Sugar-sweetened drinks are on display Tuesday at New Sagaya Market in Anchorage. Alaska’s Play Every Day campaign encourages parents to serve their children water and milk instead of beverages with added sugar. (Photo by Yereth Rosen/Alaska Beacon)
A public health campaign in Alaska has shown success at convincing parents to serve their children less sugary drinks, a newly published study says.
Mothers who have seen public-information spots created by Alaska Department of Health’s Play Every Day program reported that they have been inspired by it to change the beverages they serve their young children, the study said.
The results were from surveys of 476 mothers of 3-year-olds. Of those who saw the Play Every Day public-awareness messages, about one in five reported changing their children’s beverage offerings because of those messages. Among the mothers who reported seeing the campaign, 39% said they learned new information from it.
The survey responses were provided by mothers through a previously existing program, the Alaska Childhood Understanding Behaviors Survey.
“We’re very excited about the findings that were shown this week in the Health Promotion Practice journal,” said Ann Potempa, the department’s Play Every Day coordinator and lead author of the study.
The 10-year-old Play Every Day program has two main focuses – encouraging physical activity and encouraging healthy beverage choices that avoid added sugar. The program’s main partners are the nonprofit Healthy Futures and the Alaska Native Tribal Health Consortium.
The emphasis on avoiding sugary drinks follows national nutritional guidelines and advisories about the dangers of added sugar, Potempa said. Sugary drinks, it turns out, are the biggest source of added sugar for most people’s diets, she said. Health experts advise much-reduced consumption and say that very young children, up to 2 years old, should drink none of those sugar-added beverages.
But sugary beverages are plentiful and heavily marketed, presenting challenges to those who want to limit children’s consumption of them. A particular challenge that Alaska health officials have detected, Potempa said, is the “tricky labeling” on those products.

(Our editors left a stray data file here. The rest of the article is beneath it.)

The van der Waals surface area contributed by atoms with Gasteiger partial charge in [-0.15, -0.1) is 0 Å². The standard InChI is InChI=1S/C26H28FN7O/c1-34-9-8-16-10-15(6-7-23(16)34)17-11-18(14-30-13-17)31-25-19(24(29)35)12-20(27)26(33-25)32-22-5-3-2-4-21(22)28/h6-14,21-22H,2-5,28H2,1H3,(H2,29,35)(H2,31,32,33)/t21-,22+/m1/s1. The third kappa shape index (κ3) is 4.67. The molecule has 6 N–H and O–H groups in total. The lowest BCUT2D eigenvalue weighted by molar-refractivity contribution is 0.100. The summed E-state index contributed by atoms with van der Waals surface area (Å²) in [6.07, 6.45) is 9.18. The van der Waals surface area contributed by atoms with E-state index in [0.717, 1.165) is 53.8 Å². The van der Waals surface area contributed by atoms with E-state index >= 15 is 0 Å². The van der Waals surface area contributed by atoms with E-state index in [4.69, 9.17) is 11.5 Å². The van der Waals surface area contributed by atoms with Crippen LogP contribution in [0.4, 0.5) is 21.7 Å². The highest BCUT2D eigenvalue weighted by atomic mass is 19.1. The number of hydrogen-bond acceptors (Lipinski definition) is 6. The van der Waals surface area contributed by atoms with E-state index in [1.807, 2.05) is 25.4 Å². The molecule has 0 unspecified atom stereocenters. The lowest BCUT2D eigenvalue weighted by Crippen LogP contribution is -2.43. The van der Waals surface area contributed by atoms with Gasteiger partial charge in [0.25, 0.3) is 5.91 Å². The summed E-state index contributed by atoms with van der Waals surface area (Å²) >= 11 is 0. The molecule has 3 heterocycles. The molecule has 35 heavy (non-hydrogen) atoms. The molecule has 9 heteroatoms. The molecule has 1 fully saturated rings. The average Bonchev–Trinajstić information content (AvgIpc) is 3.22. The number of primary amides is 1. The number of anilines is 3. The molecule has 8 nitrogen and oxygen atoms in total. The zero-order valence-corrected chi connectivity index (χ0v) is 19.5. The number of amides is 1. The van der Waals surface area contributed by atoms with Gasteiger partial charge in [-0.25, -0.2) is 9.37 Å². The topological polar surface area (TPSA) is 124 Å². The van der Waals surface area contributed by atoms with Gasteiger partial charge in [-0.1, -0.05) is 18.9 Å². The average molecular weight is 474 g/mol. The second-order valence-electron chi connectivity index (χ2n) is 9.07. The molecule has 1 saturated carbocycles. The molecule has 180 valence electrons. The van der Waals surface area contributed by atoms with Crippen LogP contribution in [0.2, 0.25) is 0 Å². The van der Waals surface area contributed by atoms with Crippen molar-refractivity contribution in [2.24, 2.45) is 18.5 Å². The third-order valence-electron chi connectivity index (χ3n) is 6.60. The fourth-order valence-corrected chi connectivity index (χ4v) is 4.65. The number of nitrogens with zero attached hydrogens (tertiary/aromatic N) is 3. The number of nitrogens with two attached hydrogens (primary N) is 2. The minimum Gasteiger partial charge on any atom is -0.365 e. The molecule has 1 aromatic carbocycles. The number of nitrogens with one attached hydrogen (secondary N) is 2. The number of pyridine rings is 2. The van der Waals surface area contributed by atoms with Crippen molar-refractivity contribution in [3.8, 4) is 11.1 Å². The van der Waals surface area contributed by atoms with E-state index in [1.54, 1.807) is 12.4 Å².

They might be labeled as “organic” or “all-natural” or being packed with Vitamin C, and they might bear images of fruit, she said. “Drinks can say all of those things and still be loaded with added sugar,” she said.
Nearly a third of Alaska 3-year-olds consumed a sugary beverage daily as of four years ago, according to a 2020 state report on obesity. Consumption has been particularly high in rural areas, with 70% to 74% of 3-year-olds drinking such beverages daily, the report said.
However, the Play Every Day program appears to be helping encourage at least a gradual switch to water and milk from sugary drinks. The campaign helped convince urban Alaska parents to improve their children’s beverage offerings, according to a 2018 department report that showed some changes between 2014 and 2015.
Alaska’s Play Every Day campaign has been successful enough that health agencies in other states and countries have used it as a model, Potempa said. For example, California’s state health department is using the Alaska experience to help it promote child dental health, she said. And health departments in Jamaica and Barbados have made their own messages about avoiding sugary drinks that are similar to the Alaska messages, she said.
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